The next step in bringing your employee engagement ideas to life is about putting your money where your mouth is. Delivering a custom, branded rewards and recognition program that speaks to your employees’ personal values, can motivate and inspire them. How you recognize employees can vary, depending on what behaviors you’re acknowledging and the employees’ preferences. But if you solicit employee feedback, you can craft meaningful, relevant programs that show employees how much they value and appreciate not only their work, but everything they bring to the organization as a human being.

It’s not enough just to have a rewards and recognition program — you need to make sure employees are not only aware of it but engaged in it, that it’s baked into your team culture and is part of the everyday employee experience. Higher utilization means you can capture a lot more data, making your reports a true reflection of the employee experience, and not just a sampling. Craft personalized and relevant messages that you can reuse throughout your program, and don’t overlook training for managers on how to deliver these messages to employees and keep the lines of communication open.

Data is driving the future of employee experience

Data is at the heart of every facet of the business, and the insights data reveals about the employee experience offer business leaders a unique opportunity to learn and grow. Leveraging data can uncover potential, help leaders better support employees, and lead to higher productivity, better employee engagement and retention, and enhance overall employee wellbeing. With quit rates still rising, leaders can’t afford to wait a minute longer to invest in the employee experience.

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Employee Listening Will Turn Intent Into Action

Employee listening was the #1 tech driver of employee engagement during the pandemic, according to research by Josh Bersin, published in the Definitive Guide to Employee Experience. Based on this finding — along with the uptick in focus on employee experience stemming from the “Great Resignation” — we anticipate the use of employee listening will explode in 2022.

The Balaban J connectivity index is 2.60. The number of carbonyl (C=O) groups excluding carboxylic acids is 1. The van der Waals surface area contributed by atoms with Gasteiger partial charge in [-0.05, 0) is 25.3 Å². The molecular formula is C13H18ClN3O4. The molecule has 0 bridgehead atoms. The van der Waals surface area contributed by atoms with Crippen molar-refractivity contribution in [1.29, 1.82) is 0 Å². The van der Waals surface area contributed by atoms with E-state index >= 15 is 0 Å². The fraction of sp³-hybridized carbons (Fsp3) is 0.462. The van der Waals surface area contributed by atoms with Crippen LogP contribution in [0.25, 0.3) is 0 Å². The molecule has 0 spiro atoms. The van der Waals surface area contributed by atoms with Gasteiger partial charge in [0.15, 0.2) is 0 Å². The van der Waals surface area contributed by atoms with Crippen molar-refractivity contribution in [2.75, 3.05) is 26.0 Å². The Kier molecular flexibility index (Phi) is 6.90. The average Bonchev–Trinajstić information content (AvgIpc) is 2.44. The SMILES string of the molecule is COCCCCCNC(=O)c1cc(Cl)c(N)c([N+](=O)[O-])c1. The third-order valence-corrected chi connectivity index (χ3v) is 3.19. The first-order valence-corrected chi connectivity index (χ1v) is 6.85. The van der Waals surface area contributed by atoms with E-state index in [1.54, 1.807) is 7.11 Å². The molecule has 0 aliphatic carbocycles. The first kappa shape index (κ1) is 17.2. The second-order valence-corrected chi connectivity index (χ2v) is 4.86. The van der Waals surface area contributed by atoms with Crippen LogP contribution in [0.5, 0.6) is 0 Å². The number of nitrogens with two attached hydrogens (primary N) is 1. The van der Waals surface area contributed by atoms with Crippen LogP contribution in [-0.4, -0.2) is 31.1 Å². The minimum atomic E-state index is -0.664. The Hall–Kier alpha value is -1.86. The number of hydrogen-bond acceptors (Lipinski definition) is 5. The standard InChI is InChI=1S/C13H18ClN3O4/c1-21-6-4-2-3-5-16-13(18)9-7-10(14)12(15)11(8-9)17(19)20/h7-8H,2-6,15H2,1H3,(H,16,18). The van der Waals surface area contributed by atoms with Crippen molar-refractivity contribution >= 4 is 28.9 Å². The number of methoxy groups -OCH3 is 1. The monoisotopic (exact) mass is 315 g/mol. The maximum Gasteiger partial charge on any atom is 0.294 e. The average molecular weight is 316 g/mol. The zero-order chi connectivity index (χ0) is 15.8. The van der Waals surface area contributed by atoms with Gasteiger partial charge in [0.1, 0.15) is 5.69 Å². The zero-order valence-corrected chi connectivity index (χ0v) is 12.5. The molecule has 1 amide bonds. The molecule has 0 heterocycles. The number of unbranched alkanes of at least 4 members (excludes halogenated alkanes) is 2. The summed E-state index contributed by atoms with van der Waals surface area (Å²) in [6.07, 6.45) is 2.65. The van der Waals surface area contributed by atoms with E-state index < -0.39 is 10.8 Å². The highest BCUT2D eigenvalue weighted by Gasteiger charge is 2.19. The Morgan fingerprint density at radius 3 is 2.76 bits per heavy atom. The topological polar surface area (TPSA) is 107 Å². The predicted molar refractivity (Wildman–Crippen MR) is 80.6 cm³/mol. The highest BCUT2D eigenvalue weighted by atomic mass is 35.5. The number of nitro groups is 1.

Many organizations have historically used employee engagement platforms as a top-down tool to communicate messages and information to employees, and leaders commonly overlook the feedback that flows in the opposite direction. Indeed, your employee engagement platform can become a powerful tool for tuning in and listening to employee sentiment — if you proactively tap into it.

We know the power of listening already. Social listening has helped organizations zero in on customer concerns for years, and we predict this same approach will expand internally in the months to come. Listening can take many forms and happens on many levels, from individual to team to organization, and, across the board, the impact of listening is huge.

When we do not listen to our employees, we lack understanding and perspective, and then employees disengage. When we actively listen, we show employees that we value their perspectives and experiences

creates a foundation for action, spurs creativity, and guides innovation. Large multinational organizations already use employee listening to glean insights that help them better serve their workforce. These examples set the stage for what’s to come, and will continue to shape employee expectations of the role business leaders play in cultivating a positive employee experience.

How Microsoft and IBM use employee listening

Practices that are successful at large organizations often influence what other businesses do, not just because they’re trying to emulate the giants but because those large companies act as powerful case studies for what really works. At Microsoft and IBM, employee listening is an integral component of growth, and both organizations use strategic, consistent methods to gather insights on the employee experience. Companies of all sizes can benefit from adopting similar strategies.

At Microsoft, employee listening focuses on different subsets of employees every day, in rotation, so that every employee has a chance to share their point of view several times a year. Through regular pulse surveys, Microsoft collects quantitative data through closed questions and qualitative data through open-ended questions. These insights equip leaders to invest time, attention, and resources into the biggest concerns of their workforce. “We want our leaders to come into the room with the intention to get it right, not to be right, and therefore to listen and learn from others,” said Kate Johnson, Microsoft U.S. president, as quoted in the Bersin report above.

Employee listening at IBM also blends quantitative data from surveys and polls (including Net Promoter Scores) with qualitative feedback, which IBM culls from employee opinions obtained through internal technology platforms and blog post comments. IBM leaders take employee listening a step further and demonstrate transparency with regular “Ask Me Anything” sessions with senior leaders. Topics broached in these conversations help IBM leadership identify key projects and set priorities with consideration for employees’ perspectives.

How employee listening can work for you

With organizations surveying and gathering feedback like never before, they are well-positioned to use the data “heard” to understand what their teams need and improve the employee experience. What you learn through employee listening tools can help you come up with more creative employee engagement ideas, and even give you insights on what kinds of rewards and recognition will mean the most to your employees.